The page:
Tom Hudson, Mike Smith, Mike Savage, Hugh Tansley and John Wilson, who were Hatfield Technical College students or former employees of the De Havilland Aircraft Company, wanted to test the reliability of small petrol engines.
They needed a suitable mower, so the team contacted Ransomes, Sims and Jeffries, the forerunner of today's Ransomes Jacobsen company, who agreed to help them out.
Mark Grimwade, who lives in Shotley, was an engineer with the company back then and was given the task of assisting the students in their research and selecting the right model. Mark carried out an apprenticeship with Ransomes and was involved in helping the firm relocate from Ipswich waterfront to Ransomes Europark.
"I was waiting to go to Mexico where they had Ransomes de Mexico and there wasn't a lot going on so the lawn mower sales manager said to me that he had these students who wanted to do a run to Edinburgh," said Mark.
"Ransomes lent them a mower ... and me!"
A Matador petrol ride-on lawnmower was chosen. Some modifications were made, including the addition of a deeper sump to the 288cc Villiers engine to provide enough lubrication and a few tweaks to make it roadworthy.
"If you imagine riding down a highway with a metal roller, it would jar and bang and be extremely uncomfortable so we put a rubber coating on the roller," said Mark.
Mark and a team of four apprentices tested a couple of prototypes, running them non-stop around Ipswich for 90 hours, which was the estimated time it would take to travel at 3 mph down the A68 and A1.
The new Nacton Road works, which is now the site of Ransomes Europark, was being built at the time and bunk beds were set up for the test team in an old army hut that was being used as the security lodge.
Taking the high road
The students arrived at Edinburgh Castle in a Bedford Dormobile, which was to be their mobile home for the following four days and nights.
The gift of a haggis was placed in the grass box of the mower to be presented to the Keeper of the Royal Parks in London, who was a Scotsman, at the end of the journey.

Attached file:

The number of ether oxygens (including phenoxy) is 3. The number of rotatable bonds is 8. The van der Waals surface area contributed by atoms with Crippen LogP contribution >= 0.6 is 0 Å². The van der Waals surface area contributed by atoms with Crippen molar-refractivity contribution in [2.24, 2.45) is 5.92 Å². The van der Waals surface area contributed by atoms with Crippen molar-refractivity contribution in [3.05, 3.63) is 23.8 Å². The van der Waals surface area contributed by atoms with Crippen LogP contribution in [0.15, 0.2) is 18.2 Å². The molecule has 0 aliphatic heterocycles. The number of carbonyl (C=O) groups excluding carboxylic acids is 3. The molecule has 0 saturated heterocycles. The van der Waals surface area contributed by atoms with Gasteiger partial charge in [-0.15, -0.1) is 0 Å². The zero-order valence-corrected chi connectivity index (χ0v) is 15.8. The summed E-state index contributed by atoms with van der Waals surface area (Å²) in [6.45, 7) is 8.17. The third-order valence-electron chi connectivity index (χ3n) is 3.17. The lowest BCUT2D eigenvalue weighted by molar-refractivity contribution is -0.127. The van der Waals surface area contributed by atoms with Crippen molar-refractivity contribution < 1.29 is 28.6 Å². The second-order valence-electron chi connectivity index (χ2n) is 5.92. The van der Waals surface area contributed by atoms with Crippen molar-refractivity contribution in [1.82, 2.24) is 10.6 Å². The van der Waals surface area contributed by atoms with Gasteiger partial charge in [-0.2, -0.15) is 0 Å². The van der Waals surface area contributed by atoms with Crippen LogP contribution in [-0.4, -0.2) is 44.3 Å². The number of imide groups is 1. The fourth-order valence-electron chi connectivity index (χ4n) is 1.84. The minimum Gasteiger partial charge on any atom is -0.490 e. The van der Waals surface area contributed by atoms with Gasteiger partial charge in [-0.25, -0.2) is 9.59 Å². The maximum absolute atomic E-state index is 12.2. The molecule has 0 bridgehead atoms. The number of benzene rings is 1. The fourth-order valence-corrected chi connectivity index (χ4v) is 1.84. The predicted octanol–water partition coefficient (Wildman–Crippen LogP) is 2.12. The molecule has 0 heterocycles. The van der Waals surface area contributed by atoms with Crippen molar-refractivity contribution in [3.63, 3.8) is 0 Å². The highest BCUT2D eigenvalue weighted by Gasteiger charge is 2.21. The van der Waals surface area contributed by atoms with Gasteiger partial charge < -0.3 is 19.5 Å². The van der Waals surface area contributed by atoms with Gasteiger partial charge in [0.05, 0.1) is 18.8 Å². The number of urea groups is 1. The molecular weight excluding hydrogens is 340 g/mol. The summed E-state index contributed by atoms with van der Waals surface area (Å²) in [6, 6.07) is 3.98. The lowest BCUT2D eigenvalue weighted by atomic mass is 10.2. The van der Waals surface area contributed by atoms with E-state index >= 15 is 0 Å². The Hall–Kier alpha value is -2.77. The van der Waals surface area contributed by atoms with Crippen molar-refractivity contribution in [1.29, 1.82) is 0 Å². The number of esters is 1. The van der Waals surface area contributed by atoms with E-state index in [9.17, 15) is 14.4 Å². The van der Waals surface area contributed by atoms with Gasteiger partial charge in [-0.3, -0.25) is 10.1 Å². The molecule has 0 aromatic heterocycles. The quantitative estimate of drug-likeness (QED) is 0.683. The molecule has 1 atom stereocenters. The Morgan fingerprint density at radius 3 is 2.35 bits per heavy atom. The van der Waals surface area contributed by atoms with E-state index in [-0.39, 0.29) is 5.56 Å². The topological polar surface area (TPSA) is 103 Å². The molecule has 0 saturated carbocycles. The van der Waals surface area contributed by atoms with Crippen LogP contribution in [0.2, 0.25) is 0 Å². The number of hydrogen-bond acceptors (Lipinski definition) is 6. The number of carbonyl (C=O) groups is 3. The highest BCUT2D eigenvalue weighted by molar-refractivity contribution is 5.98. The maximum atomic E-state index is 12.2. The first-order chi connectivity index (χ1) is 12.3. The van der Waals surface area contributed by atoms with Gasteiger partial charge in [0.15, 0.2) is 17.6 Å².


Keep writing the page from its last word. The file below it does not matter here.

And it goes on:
Despite confident tests that were carried out before the team left Suffolk, Mark did take precautions to ensure everything went smoothly.
"We had two mowers prepared, the first one did the dummy run and I carried that secretly in the back of a pick up truck in case anything went wrong with the one that did the main run."
Following as straight a line as possible, the team travelled down the A68 and crossed the border into England taking the A1 to London.
This was long before the advent of dual carriageways and the convoy of a Matador mower, Dormobile and an Austin A40 pick up truck, driven by Mark Grimwade, caused considerable congestion particularly as the route ran through the centres of most towns.
"It was a fairly prehistoric creature with bits of bicycle chain flying around," said Mark. "But as long as it all held together, which it did, it worked.
"It was slightly uncomfortable because, when you think about it, now you have these lovely upholstered seats and arm rests and all the rest of it, but in the old days we just used to have a metal pan sheet like the old tractors used to have."
Four days and three nights after they left Edinburgh, the students rode into Hyde Park to be greeted by a high-powered reception committee of Royal Park staff, Ransomes top management, dealer representatives and the media.
The haggis, by then soaked in petrol, was handed over to the Keeper of the Royal Parks and a ceremonial strip of Hyde Park grass was mown.
The Ransomes Film Unit, which accompanied the team throughout the entire journey, was on hand to record the end of the momentous voyage.
Popping into town
On Wednesday 6 May 2009, the Operation Matador team, now in their late 60s and early 70s, arrived at the College Lane Campus of the University of Hertfordshire in St Albans, with a replica of the Ransomes Matador mower complete with the number plate and signage of 50 years past.
They then travelled to Hyde Park to re-enact their 1959 journey by mowing a ceremonial strip of grass and presenting a haggis and personal memento to the current Keeper of the Royal Parks.
Suffolk's industrial history
The successful completion of the journey was a real feather in the cap of a world renowned organisation which helped to put Suffolk firmly on the industrial map.
During its 118 year life-time Ransomes and Rapier (as it was originally known) played an invaluable part in Suffolk's war effort and in 1914 extra buildings were put in place at the firm's base for the production of shells, guns and tank turrets.
Well regarded exports included the Ransomes and Rapier cranes and draglines which were used internationally as well as in the development of the Orwell Bridge.
The modern-day Ransomes is still hugely proud of Team Matador's effort and the machine itself.
Read quickly or you'll miss it
"It says a lot about the quality of the equipment we built back then, a tradition that we carry on today," said David Withers, Managing Director of Ransomes Jacobsen.
"After 50 years, I'm delighted that all of the team are still with us, that we're still producing quality turf care equipment in Ipswich and we're still producing the Matador mower, albeit with some technological enhancements from the original."
This page is best viewed in an up-to-date web browser with style sheets (CSS) enabled. While you will be able to view the content of this page in your current browser, you will not be able to get the full visual experience. Please consider upgrading your browser software or enabling style sheets (CSS) if you are able to do so.